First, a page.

“Bearing in mind the current humanitarian situation in which humanitarian actors continue to provide assistance to 170,000 people in the Abyei Area,
“Recalling resolution 2378 (2017) and its request of the Secretary‑General to ensure that data related to the effectiveness of peacekeeping operations, including peacekeeping performance data, is used to improve analytics and the evaluation of mission operations, based on clear and well‑identified benchmarks,
“Further recalling resolutions 1325 (2000) and subsequent resolutions on women, peace and security, and emphasizing that persistent barriers to full implementation of these resolutions will only be dismantled through dedicated commitment to women’s empowerment, participation and human rights, and through concerted leadership, consistent information and action, and support, to build women’s engagement in all levels of decision‑making, also recalling resolution 2242 (2015) and its aspiration to increase the number of women in military and police contingents of United Nations peacekeeping operations,
“Expressing concern about the residual threat of landmines and explosive remnants of war in the Abyei Area, which hinders the safe return of displaced persons to their homes, safe migration, and livelihood activities,
“Recalling that the Security Council welcomed in resolution 2205 (2015) the decision of the Secretary‑General to appoint a civilian head of mission,
“Recognizing that the current situation in Abyei and along the border between the Sudan and South Sudan continues to constitute a serious threat to international peace and security,
“1. Decides to extend until 15 November 2018 the mandate of UNISFA as set out in paragraph 2 of resolution 1990 (2011) and acting under Chapter VII of the Charter of the United Nations, further decides to extend until 15 November 2018 the tasks of UNISFA as set out in paragraph 3 of resolution 1990 (2011);
“2. Recalls its decision in resolution 2412 (2018) to extend until 15 October 2018 UNISFA’s mandate modification set forth in resolution 2024 (2011) and paragraph 1 of resolution 2075 (2012), further recalls its decision in resolution 2412 (2018) that such extension shall be the final extension of support to the Joint Border Verification and Monitoring Mechanism unless both parties demonstrate measurable progress as outlined in paragraph 3 of resolution 2412 (2018), and calls on the parties to take those steps;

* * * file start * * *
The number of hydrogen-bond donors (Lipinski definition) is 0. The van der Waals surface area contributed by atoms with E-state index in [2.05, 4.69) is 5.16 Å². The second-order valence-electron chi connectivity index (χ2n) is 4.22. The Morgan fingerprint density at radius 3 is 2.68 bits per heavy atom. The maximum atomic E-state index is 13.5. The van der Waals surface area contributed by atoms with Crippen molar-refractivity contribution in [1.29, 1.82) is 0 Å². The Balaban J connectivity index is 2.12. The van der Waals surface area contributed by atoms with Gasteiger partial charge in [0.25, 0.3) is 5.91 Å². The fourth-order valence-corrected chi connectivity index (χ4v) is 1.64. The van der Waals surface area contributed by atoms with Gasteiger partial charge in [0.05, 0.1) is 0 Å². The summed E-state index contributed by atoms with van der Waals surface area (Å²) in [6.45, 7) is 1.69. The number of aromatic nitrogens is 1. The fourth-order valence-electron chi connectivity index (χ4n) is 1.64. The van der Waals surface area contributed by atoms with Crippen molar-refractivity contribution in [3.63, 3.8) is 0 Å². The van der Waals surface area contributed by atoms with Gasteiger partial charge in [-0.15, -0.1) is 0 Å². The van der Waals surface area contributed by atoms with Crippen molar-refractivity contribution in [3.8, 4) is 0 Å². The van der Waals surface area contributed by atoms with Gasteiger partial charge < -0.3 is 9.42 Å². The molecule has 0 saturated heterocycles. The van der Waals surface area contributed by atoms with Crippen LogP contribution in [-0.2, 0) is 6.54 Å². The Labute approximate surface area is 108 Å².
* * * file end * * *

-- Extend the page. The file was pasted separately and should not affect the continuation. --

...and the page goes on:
“3. Decides to reduce the authorized troop ceiling to 4,500 until 15 November 2018, and further decides that as of 15 October 2018, the authorized troop ceiling shall decrease to 3,959, unless it decides to extend the mandate modification set forth in resolution 2024 (2011) and paragraph 1 of resolution 2075 (2012), in accordance with paragraph 2 of resolution 2412 (2018);
“4. Recalls the police ceiling established in resolution 1990 (2011) and requests the United Nations to immediately deploy additional United Nations police in order to meet the authorized police ceiling of 50, and demands that the Governments of Sudan and South Sudan provide full support to UNISFA in the deployment of these personnel, including by promptly issuing visas;
“5. Expresses its intention to revise the configuration and mandate of UNISFA in light of recommendations contained in the Secretary‑General’s 22 April 2018 letter and in this regard, requests the Secretary‑General report to it, in consultation with all relevant stakeholders in particular the Governments of the Sudan and the Republic of South Sudan, as outlined in paragraph 33 below;
“6. Expresses disappointment that the parties have taken few steps to implement the Agreement on Temporary Arrangements for the Administration and Security of Abyei Area and to achieve a political resolution to the status of Abyei, and requests the parties update the African Union High‑level Implementation Panel on the steps outlined below and invites the Panel to update it by 15 October 2018 on the steps taken towards the following:
a. Resolution of the final status of Abyei to include steps towards considering the 2012 proposal made by the African Union High‑level Implementation Panel, noting, in particular the African Union Peace and Security Council Communiqués of 26 October 2013 and 6 February 2018,